Sylvia has led more than 60 expeditions worldwide involving in excess of 7,000 hours underwater in connection with her research. From 1998 to 2002 she led the Sustainable Seas Expeditions, a five year program to study the National Marine Sanctuary System sponsored by the National Geographic Society and funded by the Goldman Foundation. An expert on the impact of oil spills, she was called upon to lead several research trips during the Gulf War and following the spills of the ships, Exxon Valdez and Mega Borg. She led the first team of women aquanauts during the Tektite Project in 1970. She holds a depth record for solo diving (1,000 meters).
Honors and Awards include: TED Prize 2009, The Wings Trust Award 2003, the Ding Darling Conservation Medal, 1999, the Barbie Ambassador of Dreams, 1999, the John M. Olguin Marine Environment Award, 1997, the Bal de la Mer Foundation Sea Keeper Award 1997, Julius B. Stratton Leadership Award, 1997, Marine Technology Society Compass Award 1997, Kilby Award 1997, Explorers Club Medal 1996, the Lindberg Award 1996, Boston Museum of Science Washburn Medal 1995, Massachusetts Audubon Society’s Allen Morgan Prize 1995, Directors Award of the Natural Resources Defense Council 1992, DEMA Hall of Fame Award 1991, Golden Plate Award of the American Academy of Achievement 1991, Radcliff College Alumnae Association Medal 1990, Society of Women Geographers Gold Medal 1990, New England Aquarium’s David B. Stone Medal 1989, Order of the Golden Ark by the Prince of the Netherlands 1981, Explorers Club Lowell Thomas Award 1980, Los Angles Times Woman of the Year 1970, and the U.S. Department of Interior Conservation Service Award 1970. In October 2000, she was inducted to the National Women’s Hall of Fame.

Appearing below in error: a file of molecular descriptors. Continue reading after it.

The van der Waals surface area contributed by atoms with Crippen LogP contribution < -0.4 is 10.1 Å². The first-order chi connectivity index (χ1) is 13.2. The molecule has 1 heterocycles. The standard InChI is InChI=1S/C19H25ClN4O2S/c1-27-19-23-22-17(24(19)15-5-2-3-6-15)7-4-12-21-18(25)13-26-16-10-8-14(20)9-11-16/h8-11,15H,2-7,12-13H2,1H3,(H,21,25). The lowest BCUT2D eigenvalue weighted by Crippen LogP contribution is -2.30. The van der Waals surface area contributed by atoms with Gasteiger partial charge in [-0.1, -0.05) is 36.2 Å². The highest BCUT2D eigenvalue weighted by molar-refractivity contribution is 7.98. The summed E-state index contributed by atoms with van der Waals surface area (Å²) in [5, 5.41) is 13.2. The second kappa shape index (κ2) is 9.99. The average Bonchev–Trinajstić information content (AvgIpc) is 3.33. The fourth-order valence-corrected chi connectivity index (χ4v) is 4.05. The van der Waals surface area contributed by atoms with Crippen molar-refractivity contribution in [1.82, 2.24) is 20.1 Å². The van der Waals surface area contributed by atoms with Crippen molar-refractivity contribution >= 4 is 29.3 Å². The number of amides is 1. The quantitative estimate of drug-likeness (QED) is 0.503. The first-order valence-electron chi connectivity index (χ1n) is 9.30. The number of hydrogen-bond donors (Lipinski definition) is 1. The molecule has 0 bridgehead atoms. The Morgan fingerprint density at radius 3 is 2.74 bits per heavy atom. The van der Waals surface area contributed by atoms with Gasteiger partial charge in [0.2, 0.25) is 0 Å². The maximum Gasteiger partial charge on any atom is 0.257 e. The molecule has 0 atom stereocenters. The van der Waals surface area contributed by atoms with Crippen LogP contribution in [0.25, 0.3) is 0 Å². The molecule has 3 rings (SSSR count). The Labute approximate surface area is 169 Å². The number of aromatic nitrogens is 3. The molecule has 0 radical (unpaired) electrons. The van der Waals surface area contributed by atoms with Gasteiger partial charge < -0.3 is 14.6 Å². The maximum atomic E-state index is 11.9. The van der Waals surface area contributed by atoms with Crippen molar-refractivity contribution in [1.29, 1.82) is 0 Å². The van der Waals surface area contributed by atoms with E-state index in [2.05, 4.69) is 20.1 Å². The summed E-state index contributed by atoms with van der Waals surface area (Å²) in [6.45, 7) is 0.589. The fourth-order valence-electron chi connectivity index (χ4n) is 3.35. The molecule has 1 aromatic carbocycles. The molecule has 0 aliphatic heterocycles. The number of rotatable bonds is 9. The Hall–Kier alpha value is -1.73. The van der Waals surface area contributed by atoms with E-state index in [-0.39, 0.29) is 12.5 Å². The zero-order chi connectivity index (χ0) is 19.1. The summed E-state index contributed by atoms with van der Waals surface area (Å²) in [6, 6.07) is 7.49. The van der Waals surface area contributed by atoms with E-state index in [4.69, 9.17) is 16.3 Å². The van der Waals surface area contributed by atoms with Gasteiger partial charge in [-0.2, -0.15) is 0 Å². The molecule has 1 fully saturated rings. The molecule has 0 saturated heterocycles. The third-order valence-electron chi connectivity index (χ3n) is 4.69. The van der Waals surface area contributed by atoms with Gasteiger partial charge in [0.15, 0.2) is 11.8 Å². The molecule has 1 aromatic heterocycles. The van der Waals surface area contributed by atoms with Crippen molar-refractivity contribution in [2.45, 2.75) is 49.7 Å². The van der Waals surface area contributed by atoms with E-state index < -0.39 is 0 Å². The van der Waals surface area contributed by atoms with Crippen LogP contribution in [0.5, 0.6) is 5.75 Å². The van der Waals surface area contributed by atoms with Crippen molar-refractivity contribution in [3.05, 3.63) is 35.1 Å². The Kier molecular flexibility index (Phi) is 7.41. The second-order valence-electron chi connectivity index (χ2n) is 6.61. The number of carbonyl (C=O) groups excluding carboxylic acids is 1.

She is the author of more than 125 publications concerning marine science and technology including the books Exploring the Deep Frontier: The Adventure of Man in the Sea (1980), Sea Change: A Message of the Oceans (1995), Wild Ocean: America’s Parks Under the Sea (1999), and Ocean: An Illustrated Atlas 2008. She has participated in numerous television productions and given scientific, technical, and general interest lectures in more than 60 countries. Children’s books that she has written include Hello, Fish!: Visiting The Coral Reef, Sea Critters, and Dive!: My Adventures In the Deep Frontier, and Jump Into Science: Coral Reefs.
Watch the TED Talk Sylvia Earle: Here’s how to protect the blue heart of the planet. Watch Sylvia Earle, Dr. Sylvia Earle Presentation, Sylvia Earle National Geographic Explorer, Sylvia Earle In Depth Pt. 1, Sylvia Earle In Depth Pt. 2, Explore the Ocean in Google Earth 5.0, and Google Earth 5.0 – Launch Event. Read Ambassador for the World’s Oceans.